People talk about retirement, and thank goodness we have at least that, to whatever extent we do.  But it's such a monumentally tragic waste, in a way.  How ironic and sad is it to finally get to the point where you can do whatever you want with your time.. but only have maybe 5 or 10 years left of your life to do it in.  And the last 5 or 10 at that.  By then, you're not really physically or mentally up for really doing much.  Nor do you have enough time left to accomplish a whole lot anyway!  It's one of life's many clever ironic torture devices.  Retirement, for most of us, is the morsel of tasty cheese at the exit to the rat-prison-maze of working life that's mostly molded through by the time it's possible to reach it.

There's a TV show that points out people who spiral down when they get money.  But I've never in my whole life, whether rich or poor or sick or healthy, ever even been the slightest bit tempted to drink heavily or use drugs or get into Jerry Springer style sex or relationship drama, or blow money away as though it had no end. It's just not tempting to me at all, not even a little bit! I can't believe everyone is as unbelievably moronic as those idiots. They've got to be the exception, and this show is just zooming in on them.  Think of all the whole class of rich people who exist and continue to exist for generation upon generation.  The vast majority of them don't act that way!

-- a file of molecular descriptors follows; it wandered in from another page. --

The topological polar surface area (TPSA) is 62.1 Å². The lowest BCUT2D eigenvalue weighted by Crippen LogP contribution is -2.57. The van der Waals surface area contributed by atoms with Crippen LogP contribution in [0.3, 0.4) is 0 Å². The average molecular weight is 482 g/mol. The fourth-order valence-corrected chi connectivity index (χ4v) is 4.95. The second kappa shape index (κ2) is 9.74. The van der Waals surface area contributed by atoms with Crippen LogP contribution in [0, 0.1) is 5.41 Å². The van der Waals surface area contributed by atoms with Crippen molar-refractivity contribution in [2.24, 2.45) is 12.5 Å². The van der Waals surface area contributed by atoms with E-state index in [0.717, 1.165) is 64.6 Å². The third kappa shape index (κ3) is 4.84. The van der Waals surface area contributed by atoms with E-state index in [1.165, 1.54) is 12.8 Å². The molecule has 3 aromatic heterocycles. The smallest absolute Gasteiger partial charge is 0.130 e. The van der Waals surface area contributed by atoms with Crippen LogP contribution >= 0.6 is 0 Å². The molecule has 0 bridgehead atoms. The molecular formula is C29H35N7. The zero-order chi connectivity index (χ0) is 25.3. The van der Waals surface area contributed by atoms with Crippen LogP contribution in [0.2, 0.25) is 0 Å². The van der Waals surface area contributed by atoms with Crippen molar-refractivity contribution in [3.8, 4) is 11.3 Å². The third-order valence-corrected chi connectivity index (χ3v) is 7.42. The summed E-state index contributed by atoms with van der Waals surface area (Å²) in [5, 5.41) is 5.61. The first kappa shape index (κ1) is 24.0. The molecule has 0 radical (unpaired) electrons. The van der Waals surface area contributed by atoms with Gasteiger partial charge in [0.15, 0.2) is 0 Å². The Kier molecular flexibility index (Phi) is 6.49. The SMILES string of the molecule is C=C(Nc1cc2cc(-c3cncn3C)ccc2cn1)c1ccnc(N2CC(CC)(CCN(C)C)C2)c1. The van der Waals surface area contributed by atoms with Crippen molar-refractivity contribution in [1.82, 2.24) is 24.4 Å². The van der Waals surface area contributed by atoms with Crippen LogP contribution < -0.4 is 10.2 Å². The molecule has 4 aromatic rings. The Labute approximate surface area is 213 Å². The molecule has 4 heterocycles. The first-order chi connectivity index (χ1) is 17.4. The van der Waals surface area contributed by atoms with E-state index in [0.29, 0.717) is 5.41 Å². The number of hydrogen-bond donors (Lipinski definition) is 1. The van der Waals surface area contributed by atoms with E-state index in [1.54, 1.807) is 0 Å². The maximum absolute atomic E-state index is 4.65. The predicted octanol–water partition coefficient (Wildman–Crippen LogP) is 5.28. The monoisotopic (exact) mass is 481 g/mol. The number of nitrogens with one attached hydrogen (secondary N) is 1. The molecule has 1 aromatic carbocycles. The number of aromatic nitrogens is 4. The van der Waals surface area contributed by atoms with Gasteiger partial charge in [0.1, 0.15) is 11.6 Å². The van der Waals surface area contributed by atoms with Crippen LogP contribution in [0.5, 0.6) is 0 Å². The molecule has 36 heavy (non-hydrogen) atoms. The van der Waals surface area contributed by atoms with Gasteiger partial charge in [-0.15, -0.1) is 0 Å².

Motivational speakers talk about finding ways to turn your natural passions into a livelihood, but I find my passions severely dampened, in fact, pretty much completely thrashed when money gets involved.  The requirement of making money kills it for me.  It's just not freedom if I have to be on the clock, or if I have to deliver some product or service that someone else appreciates enough to pay for.

Well, thank goodness we have at least as much spare time and resources as we do.  I guess we are quite a bit better off that way, here, today, than at various other times and places in our history.  But I hope and pray that a day will come when all people, every living human being, can put the vast majority of their time, and a lot resources as well into whatever they feel like, owing nothing to anyone.  Without being prone to act moronically.

Posted by Steve Jones on 22 October 2008

Who knows. I wish I had been able to throw harder, hit harder, etc. But I've had a great life and I don't regret things. I'v gone from trying to teach my kids to drive forward, to teaching them to understand themselves, explore, and then work hard.

No regrets here. I've had a great life. I'm happy, and mostly proud of the path I've taken.